While the Acacia website shows news of settlements with Cox and Regent, Inside Radio (which is owned by Clear Channel) reports that a settlement has been reached with all of the companies, without any money changing hands. IR reports that just before Christmas the companies and Aldav agreed to a dismissal of the suits. Broadcasters had asked that the court declare the patent invalid because Aldav had failed to assert its rights for years and its patent is unenforceable. The case was set for arbitration in February.
Joining the parade of predictions that online radio revenue will grow in 2010, SNL Kagan predicts that by 2013 online radio revenue will account for nearly 5% of radio’s overall number. Kagan’s announcement, published as part of SNL Kagan’s Broadcaster Investor Service, expects 12% growth this year, with radio’s online revenues tallying $441 million (up from $394 million last year).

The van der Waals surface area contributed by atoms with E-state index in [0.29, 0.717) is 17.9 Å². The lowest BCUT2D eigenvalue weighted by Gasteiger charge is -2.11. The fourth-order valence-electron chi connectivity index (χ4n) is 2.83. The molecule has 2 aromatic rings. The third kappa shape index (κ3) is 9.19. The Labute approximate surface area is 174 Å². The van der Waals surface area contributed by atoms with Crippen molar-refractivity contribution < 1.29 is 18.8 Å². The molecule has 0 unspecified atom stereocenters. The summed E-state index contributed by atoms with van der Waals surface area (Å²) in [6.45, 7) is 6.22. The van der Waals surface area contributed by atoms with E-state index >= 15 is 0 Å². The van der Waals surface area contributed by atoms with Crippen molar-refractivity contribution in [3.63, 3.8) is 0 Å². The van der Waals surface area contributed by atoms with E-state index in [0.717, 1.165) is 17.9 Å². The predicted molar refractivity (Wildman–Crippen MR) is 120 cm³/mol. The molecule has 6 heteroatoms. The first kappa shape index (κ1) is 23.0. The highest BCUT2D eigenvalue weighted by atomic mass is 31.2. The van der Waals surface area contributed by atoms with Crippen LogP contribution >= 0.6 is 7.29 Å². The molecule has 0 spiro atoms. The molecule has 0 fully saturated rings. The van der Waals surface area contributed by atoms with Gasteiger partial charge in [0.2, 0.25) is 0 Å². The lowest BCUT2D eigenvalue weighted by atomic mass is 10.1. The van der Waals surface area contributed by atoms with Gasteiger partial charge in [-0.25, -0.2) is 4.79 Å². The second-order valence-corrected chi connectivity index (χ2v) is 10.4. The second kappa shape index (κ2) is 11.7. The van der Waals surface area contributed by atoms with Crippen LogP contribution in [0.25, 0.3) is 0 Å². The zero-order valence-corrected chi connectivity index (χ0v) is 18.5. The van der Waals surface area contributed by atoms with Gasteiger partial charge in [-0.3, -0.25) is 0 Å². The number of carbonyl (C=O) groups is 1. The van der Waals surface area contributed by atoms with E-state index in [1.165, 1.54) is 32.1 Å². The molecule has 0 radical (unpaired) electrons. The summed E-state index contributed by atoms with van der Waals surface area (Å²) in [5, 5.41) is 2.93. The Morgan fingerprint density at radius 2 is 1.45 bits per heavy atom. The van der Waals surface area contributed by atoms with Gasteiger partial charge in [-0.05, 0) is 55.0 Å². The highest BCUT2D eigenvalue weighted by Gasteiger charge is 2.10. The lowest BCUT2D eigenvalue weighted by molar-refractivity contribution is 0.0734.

Beyond that, SNL Kagan projects an annual online revenue growth rate of 20% in 2010 to $530 million. As the market matures, growth is expected to level off through 2013, rising to $827 million, or 4.7%, of total radio revenues by the end of the five-year period. That compares to 2.0% in 2008 and a projected 2.7% of total radio revenues in 2009.
The decline in broadcast radio revenues has helped to spur the growth of online radio dollars, according to the report. Out of necessity, stations looked to develop online initiatives with websites, streaming and mobile applications to replace traditional ad dollars and increase sales.
The report is focused strictly on broadcasters and appears to refer only to online revenue growth for broadcast stations. Pure online stations such as Pandora, AccuRadio whose revenues would be completely online do not appear to be part of this report.